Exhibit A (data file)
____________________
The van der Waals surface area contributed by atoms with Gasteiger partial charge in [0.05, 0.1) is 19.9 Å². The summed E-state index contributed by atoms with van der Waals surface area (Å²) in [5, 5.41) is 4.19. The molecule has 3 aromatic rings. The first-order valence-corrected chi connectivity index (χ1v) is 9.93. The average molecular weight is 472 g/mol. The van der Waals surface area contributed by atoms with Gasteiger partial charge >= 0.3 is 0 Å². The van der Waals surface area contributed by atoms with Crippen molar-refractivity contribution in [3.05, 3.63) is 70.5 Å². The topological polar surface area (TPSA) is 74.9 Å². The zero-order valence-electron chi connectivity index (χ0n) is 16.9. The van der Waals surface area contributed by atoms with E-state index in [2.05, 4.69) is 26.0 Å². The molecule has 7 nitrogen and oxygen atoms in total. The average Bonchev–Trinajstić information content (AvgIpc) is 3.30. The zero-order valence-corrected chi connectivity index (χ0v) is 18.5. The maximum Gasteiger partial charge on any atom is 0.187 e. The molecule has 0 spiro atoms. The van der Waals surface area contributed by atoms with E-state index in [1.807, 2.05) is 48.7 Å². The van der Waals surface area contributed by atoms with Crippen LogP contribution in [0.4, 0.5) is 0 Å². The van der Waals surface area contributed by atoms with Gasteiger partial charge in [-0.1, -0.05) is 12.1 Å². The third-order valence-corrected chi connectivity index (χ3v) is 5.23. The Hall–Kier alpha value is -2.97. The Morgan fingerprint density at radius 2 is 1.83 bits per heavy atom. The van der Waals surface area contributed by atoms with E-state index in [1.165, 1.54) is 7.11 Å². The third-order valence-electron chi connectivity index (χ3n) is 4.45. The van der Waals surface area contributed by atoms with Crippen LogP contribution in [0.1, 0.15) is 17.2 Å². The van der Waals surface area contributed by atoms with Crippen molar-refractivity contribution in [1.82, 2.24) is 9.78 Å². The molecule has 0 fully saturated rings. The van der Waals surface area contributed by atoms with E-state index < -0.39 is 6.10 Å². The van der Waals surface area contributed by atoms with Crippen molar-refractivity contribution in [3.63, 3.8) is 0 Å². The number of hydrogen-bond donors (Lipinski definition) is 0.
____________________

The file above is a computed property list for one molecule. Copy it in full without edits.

The van der Waals surface area contributed by atoms with Gasteiger partial charge in [0.05, 0.1) is 19.9 Å². The summed E-state index contributed by atoms with van der Waals surface area (Å²) in [5, 5.41) is 4.19. The molecule has 3 aromatic rings. The first-order valence-corrected chi connectivity index (χ1v) is 9.93. The average molecular weight is 472 g/mol. The van der Waals surface area contributed by atoms with Gasteiger partial charge >= 0.3 is 0 Å². The van der Waals surface area contributed by atoms with Crippen molar-refractivity contribution in [3.05, 3.63) is 70.5 Å². The topological polar surface area (TPSA) is 74.9 Å². The zero-order valence-electron chi connectivity index (χ0n) is 16.9. The van der Waals surface area contributed by atoms with E-state index in [2.05, 4.69) is 26.0 Å². The molecule has 7 nitrogen and oxygen atoms in total. The average Bonchev–Trinajstić information content (AvgIpc) is 3.30. The zero-order valence-corrected chi connectivity index (χ0v) is 18.5. The maximum Gasteiger partial charge on any atom is 0.187 e. The molecule has 0 spiro atoms. The van der Waals surface area contributed by atoms with E-state index in [1.807, 2.05) is 48.7 Å². The van der Waals surface area contributed by atoms with Crippen LogP contribution in [0.4, 0.5) is 0 Å². The van der Waals surface area contributed by atoms with Gasteiger partial charge in [-0.1, -0.05) is 12.1 Å². The third-order valence-corrected chi connectivity index (χ3v) is 5.23. The Hall–Kier alpha value is -2.97. The Morgan fingerprint density at radius 2 is 1.83 bits per heavy atom. The van der Waals surface area contributed by atoms with E-state index in [1.165, 1.54) is 7.11 Å². The third-order valence-electron chi connectivity index (χ3n) is 4.45. The van der Waals surface area contributed by atoms with Crippen LogP contribution in [0.1, 0.15) is 17.2 Å². The van der Waals surface area contributed by atoms with Crippen molar-refractivity contribution in [1.82, 2.24) is 9.78 Å². The molecule has 0 fully saturated rings. The van der Waals surface area contributed by atoms with E-state index < -0.39 is 6.10 Å². The van der Waals surface area contributed by atoms with Crippen molar-refractivity contribution in [3.63, 3.8) is 0 Å². The number of hydrogen-bond donors (Lipinski definition) is 0.